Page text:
So, what factors would one consider to forecast demand? Is there a way to improve forecast accuracy?
Very good questions. To recap, my previous post articulated the forecasting challenges faced by a marketer (presumably in Product Line Marketing) who was responsible for party supplies (paper cups, plates, spoons, forks, napkins etc).
Let’s look at this situation more closely starting from the various sales channels and work our way in. The marketing manager is responsible for marketing the product line via retail and wholesale channels. While I am not intimately familiar with the party supply business, but my guess would be that large big-box warehouse clubs such as Costco, BJ’s, Sam’s Club or even national/regional distributors would constitute the wholesaler market. Smaller retail stores such as Party Central, Target, grocery chains (Kroger or SafeWay’s for example), mom-pop stores etc would be the retail channels. I am only considering the US market in this case.
The marketing manager would be intimately familiar with these sales channels and their sales history. The buyers in these channels would have a certain established cadence of placing orders. From a gross perspective, that’s one part of the marketing manager’s demand, what I term as “pull” demand or “channel demand”. This “pull” also depends on a number of factors such as pricing, seasonality, product quality, packaging, customer feedback/preferences, regional markets, sales relationships, competitive pressures, innovation etc. But, let’s assume that this pull is going to be there.
The other factor is what I call the “push” demand. The marketing and sales teams would have their sales target that’s typically keyed down to the quarter. These targets always tend to have an upwards trend. No CEO in his/her right mind will reduce sales targets (unless this is a shrinking market or there is a reason to exit). The marketing manager now has to contend with these factors as well and determine how to reconcile the various elements that would constitute the demand forecast.
Normally, existing channels have the ability to soak up only so much supply. More often than not channels want the flexibility of having primary and secondary suppliers. This allows them to keep a number of things in constant consideration (such as customer preferences, pricing etc) and basically keeps their suppliers on their toes. On the other hand, suppliers have lead channels and secondary channels as well. As sales targets increase, the manager (hopefully in consultation with his sales team) has to determine which channels would have the propensity to take in the push.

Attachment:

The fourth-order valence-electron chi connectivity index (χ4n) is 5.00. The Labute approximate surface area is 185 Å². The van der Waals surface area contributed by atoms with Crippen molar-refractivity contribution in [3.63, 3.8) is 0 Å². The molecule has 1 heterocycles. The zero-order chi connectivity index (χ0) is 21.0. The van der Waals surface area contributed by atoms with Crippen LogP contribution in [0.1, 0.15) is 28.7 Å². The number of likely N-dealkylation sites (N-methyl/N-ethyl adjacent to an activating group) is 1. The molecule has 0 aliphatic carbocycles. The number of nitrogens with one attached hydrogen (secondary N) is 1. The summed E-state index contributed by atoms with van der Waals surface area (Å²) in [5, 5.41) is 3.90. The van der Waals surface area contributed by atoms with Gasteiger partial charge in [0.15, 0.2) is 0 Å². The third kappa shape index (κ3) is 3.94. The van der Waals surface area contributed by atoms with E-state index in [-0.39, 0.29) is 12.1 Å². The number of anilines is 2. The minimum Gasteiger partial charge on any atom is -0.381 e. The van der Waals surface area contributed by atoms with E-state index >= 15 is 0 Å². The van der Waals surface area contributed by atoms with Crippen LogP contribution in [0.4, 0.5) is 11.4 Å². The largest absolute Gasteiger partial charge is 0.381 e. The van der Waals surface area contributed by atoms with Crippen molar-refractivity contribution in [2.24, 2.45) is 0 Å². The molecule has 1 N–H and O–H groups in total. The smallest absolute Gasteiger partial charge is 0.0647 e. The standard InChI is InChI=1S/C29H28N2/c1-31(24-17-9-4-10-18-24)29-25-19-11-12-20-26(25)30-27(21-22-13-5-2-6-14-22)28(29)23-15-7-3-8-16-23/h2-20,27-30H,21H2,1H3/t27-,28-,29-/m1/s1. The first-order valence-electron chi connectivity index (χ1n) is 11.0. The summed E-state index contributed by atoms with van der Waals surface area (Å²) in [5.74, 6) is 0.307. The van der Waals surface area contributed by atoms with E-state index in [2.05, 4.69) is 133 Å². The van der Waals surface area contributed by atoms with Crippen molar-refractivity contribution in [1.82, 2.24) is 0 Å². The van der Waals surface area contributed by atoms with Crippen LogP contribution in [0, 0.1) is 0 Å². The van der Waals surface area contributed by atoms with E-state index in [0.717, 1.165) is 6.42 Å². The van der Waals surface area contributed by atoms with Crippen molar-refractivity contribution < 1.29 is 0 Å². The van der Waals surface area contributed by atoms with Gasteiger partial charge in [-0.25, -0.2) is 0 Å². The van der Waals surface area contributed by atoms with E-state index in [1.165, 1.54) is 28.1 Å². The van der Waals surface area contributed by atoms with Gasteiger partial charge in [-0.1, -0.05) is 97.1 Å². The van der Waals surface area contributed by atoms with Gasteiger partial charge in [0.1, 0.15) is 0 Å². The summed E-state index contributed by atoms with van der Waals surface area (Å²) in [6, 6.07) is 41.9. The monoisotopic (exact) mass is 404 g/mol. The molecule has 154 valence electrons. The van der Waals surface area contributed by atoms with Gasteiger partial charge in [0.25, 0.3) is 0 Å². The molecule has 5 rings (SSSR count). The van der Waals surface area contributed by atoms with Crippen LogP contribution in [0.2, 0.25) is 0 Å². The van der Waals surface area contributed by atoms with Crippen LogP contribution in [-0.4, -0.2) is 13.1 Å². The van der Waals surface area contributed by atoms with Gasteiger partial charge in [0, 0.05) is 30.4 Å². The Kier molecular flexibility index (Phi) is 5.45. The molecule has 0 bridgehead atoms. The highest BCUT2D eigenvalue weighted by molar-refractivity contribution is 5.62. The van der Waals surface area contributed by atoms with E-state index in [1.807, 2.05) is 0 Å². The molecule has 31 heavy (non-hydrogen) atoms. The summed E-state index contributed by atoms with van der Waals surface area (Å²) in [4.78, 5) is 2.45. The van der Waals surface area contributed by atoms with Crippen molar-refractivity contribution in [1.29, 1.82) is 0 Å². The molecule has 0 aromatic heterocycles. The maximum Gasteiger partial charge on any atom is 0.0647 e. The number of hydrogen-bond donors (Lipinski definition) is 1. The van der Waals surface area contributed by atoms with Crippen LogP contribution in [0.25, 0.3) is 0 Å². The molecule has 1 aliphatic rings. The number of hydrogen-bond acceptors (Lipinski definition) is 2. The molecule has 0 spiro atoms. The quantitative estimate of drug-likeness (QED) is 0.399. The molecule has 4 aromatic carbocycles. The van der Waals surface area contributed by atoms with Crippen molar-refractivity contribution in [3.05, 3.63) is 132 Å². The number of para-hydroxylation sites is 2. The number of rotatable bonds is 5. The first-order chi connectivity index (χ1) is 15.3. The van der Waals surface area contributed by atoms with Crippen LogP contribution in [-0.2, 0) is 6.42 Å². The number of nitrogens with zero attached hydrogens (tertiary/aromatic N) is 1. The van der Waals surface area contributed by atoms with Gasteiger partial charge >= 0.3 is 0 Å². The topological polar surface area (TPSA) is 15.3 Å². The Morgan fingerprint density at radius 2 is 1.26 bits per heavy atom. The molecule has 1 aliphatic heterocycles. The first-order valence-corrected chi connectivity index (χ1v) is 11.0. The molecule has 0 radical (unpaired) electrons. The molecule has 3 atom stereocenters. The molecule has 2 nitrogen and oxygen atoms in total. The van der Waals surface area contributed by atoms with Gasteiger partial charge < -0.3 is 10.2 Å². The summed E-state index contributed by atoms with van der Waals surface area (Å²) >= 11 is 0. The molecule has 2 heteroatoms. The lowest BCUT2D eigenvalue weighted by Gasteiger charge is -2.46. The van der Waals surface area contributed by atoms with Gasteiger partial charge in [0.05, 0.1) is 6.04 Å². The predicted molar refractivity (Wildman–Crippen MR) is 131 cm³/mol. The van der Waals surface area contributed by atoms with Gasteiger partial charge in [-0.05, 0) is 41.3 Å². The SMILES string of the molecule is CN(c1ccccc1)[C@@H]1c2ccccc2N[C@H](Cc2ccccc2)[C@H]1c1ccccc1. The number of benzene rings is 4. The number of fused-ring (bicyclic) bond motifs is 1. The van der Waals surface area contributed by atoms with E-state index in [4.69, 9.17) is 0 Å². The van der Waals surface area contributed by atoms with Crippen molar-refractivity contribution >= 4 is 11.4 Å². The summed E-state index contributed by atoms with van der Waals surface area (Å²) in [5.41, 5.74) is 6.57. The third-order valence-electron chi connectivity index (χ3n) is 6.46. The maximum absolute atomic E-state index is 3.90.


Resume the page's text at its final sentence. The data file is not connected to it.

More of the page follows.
“Stores X and Y are my primaries. Can they taken in more this quarter? Or maybe I should work with the sales team to expand into my tier-2 or 3 customers? Or what specific actions will help me drive demand to the levels I expect?“- All of these thoughts are part of the managers marketing strategy for that time period.
Long story short, the marketing manager has some numbers to work with. And, where there are numbers there’s always a pretty graph :-). Below is a made up example.
Most businesses forecast revenues first. That’s because it’s much easier to quantify sales that way and financial reporting is always based on dollars (not units). Revenue forecasts will drive the unit forecasts. The below figures articulate the demand forecasts for the entire product line.
In my experience, there will always be a gap between forecast and customer (“pull/channel”) demand. Forecasts will almost always be greater than “demand”, unless there is a deliberate strategy is to starve the market of a “hot” product in order to keep prices high (as an example).
The below graph articulates a common scenario (or forecast gap) for the “plates” line of products.
“True” market demand is incredibly hard to forecast even for stores. So, then how can forecasting accuracy be improved? While it is impossible to predict the future accurately, what can be done is to use the past to help guide us with predictive analysis. There are some standard factors that like seasonality, events, advertising, marketing campaigns, promotions, placement of products, social media, sales incentives, competitive actions, market research etc. that can (and should) be considered. These factors should be regressed with sales data to determine the various weights of causality, confidence intervals and correlations among other relevant stats. Often, to help with the analysis new factors need to be created to help tease out hidden relationships. Hypothesis testing may also be used among other advanced statistical modeling. My point here is that it is possible to predict with some degree of certainty what future demand is going to be. This is an iterative process that needs to be refined over time until a good working predictive model can be obtained.
The bigger question in this context is – “Does the marketing manager and peers in other departments such as supply chain have the time/band-width to purse this option?” The ROI is certainly there and this methodology is infinitely better than making guesses during each forecasting cycle.
In summary, while demand forecasting is a complex and critical undertaking, the financial impact to the business due to improper forecasting can easily be mitigated to a great extent by creating models, metrics and by increased collaboration between business leaders, sales, marketing and supply chain. In my opinion, product marketing should take a proactive lead in this process. Mistakes will be made and should be used as an opportunity to learn, fix/improve and move-on, rather than an excuse to play the blame-game. In the end, all stakeholders should help make forecasting a really fun activity.
Hmmm..is that truly possible?….. “Forecasting and fun…?”……. What d’ya say?